It is made, however, because it demands the question why? Why does the United States invade nations and occupy them? Why does the United States bomb countrysides back “to the stone age,” poisoning their land and people? Why does the United States arm and support repressive regimes around the world that imprison and torture their own citizens? And, to bring it home, why does the United States arm its domestic police forces with military-grade weaponry and excuse their murderous repression of the poorer classes inside the US?

This is the stuff no one talks about. This is the missing piece of every politician’s program. Whether it is a progressive like Bernie Sanders calling for tuition-free colleges and single payer medical care or a right-winger like Lindsey Graham calling for more wars, the essential link is the profiteering off the people and resources of other nations. Sanders and similar-minded progressives want to make the lives of US working people the best in the world by instituting social democratic programs while the right wing merely want to make their wealthy friends and supporters even wealthier. Ultimately, it appears that neither political position cares too much about the effects their imperial policies have on those in other lands. This is true in spite of attempts by the right wing in the US to paint politicians like Sanders and even Barack Obama as un-American. As long as they all believe in American exceptionalism their similarities will be more distinctive than their differences. Despite this, as the late social critic Mike Marqusee once wrote, ‘“America” remains a dangerous construct and one that serves the elite better than the majority.” (Chimes of Freedom, p. 277) Does Marqusee’s statement then mean that no matter what politicians like Sanders say or do, by accepting the tenets of American exceptionalism, they can ultimately only serve the elite? Furthermore, by voting for them, are we similarly complicit?

Ron Jacobs is the author of Daydream Sunset: Sixties Counterculture in the Seventies published by CounterPunch Books. He lives in Vermont. He can be reached at: ronj1955@gmail.com.

More articles by:

Ron Jacobs is the author of Daydream Sunset: Sixties Counterculture in the Seventies published by CounterPunch Books. His latest offering is a pamphlet titled Capitalism: Is the Problem.  He lives in Vermont. He can be reached at: ronj1955@gmail.com.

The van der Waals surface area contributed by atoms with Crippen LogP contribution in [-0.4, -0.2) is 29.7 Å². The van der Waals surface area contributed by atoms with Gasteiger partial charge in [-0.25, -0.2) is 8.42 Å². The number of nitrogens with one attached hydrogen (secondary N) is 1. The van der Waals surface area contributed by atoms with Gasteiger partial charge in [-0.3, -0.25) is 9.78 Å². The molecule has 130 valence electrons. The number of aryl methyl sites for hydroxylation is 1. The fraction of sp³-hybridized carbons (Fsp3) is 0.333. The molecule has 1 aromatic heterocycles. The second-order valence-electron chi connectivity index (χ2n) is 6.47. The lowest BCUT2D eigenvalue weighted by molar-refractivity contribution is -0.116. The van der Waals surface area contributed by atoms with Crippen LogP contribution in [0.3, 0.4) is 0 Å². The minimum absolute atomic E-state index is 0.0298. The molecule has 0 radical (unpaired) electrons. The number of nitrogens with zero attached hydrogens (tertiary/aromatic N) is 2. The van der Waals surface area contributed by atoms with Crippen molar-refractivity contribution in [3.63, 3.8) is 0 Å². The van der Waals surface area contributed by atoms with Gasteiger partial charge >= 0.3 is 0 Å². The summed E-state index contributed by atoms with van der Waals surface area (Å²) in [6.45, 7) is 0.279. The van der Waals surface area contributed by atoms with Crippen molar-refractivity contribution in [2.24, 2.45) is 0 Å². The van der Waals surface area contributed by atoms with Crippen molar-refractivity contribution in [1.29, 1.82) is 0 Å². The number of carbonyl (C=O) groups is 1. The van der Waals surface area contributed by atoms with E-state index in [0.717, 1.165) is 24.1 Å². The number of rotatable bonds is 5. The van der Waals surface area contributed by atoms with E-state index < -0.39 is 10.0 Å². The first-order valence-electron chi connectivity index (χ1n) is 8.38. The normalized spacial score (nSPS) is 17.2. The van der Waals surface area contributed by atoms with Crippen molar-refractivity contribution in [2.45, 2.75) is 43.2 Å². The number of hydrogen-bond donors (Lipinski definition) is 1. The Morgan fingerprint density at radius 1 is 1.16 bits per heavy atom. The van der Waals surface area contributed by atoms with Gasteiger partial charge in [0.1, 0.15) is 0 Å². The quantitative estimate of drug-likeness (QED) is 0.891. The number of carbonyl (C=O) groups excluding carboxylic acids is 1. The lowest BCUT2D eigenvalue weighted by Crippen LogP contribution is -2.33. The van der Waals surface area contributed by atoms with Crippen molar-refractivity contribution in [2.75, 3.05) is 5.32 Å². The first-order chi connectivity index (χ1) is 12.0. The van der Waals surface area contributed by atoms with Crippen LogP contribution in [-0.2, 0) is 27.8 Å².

Weekend Edition
October 19, 2018
Friday - Sunday
Jason Hirthler
The Pieties of the Liberal Class
Jeffrey St. Clair
A Day in My Life at CounterPunch
Paul Street
“Male Energy,” Authoritarian Whiteness and Creeping Fascism in the Age of Trump
Nick Pemberton
Reflections on Chomsky’s Voting Strategy: Why The Democratic Party Can’t Be Saved
John Davis
The Last History of the United States
Yigal Bronner
The Road to Khan al-Akhmar
Robert Hunziker
The Negan Syndrome
Andrew Levine
Democrats Ahead: Progressives Beware
Rannie Amiri
There is No “Proxy War” in Yemen
David Rosen
America’s Lost Souls: the 21st Century Lumpen-Proletariat?
Joseph Natoli
The Age of Misrepresentations
Ron Jacobs
History Is Not Kind
John Laforge
White House Radiation: Weakened Regulations Would Save Industry Billions
Ramzy Baroud
The UN ‘Sheriff’: Nikki Haley Elevated Israel, Damaged US Standing
Robert Fantina
Trump, Human Rights and the Middle East
Anthony Pahnke – Jim Goodman
NAFTA 2.0 Will Help Corporations More Than Farmers
Jill Richardson
Identity Crisis: Elizabeth Warren’s Claims Cherokee Heritage
Sam Husseini
The Most Strategic Midterm Race: Elder Challenges Hoyer
Maria Foscarinis – John Tharp
The Criminalization of Homelessness
Robert Fisk
The Story of the Armenian Legion: a Dark Tale of Anger and Revenge
Jacques R. Pauwels
Dinner With Marx in the House of the Swan
Dave Lindorff
US ‘Outrage’ over Slaying of US Residents Depends on the Nation Responsible
Ricardo Vaz
How Many Yemenis is a DC Pundit Worth?
Elliot Sperber
Build More Gardens, Phase out Cars
Chris Gilbert
In the Wake of Nepal’s Incomplete Revolution: Dispatch by a Far-Flung Bolivarian 
Muhammad Othman
Let Us Bray
Gerry Brown
Are Chinese Municipal $6 Trillion (40 Trillion Yuan) Hidden Debts Posing Titanic Risks?
Rev. William Alberts
Judge Kavanaugh’s Defenders Doth Protest Too Much
Ralph Nader
Unmasking Phony Values Campaigns by the Corporatists
Victor Grossman
A Big Rally and a Bavarian Vote
James Bovard
Groped at the Airport: Congress Must End TSA’s Sexual Assaults on Women
Jeff Roby
Florida After Hurricane Michael: the Sad State of the Unheeded Planner
Wim Laven
Intentional or Incompetence—Voter Suppression Where We Live
Bradley Kaye
The Policy of Policing
Wim Laven
The Catholic Church Fails Sexual Abuse Victims
Kevin Cashman
One Year After Hurricane Maria: Employment in Puerto Rico is Down by 26,000
Dr. Hakim Young
Nonviolent Afghans Bring a Breath of Fresh Air
Karl Grossman
Irving Like vs. Big Nuke
Dan Corjescu
The New Politics of Climate Change
John Carter
The Plight of the Pyrenees: the Abandoned Guard Dogs of the West
Ted Rall
Brett Kavanaugh and the Politics of Emotion-Shaming
Graham Peebles
Sharing is Key to a New Economic and Democratic Order
Ed Rampell
The Advocates
Louis Proyect
The Education Business
David Yearsley
Shock-and-Awe Inside Oracle Arena
FacebookTwitterGoogle+RedditEmail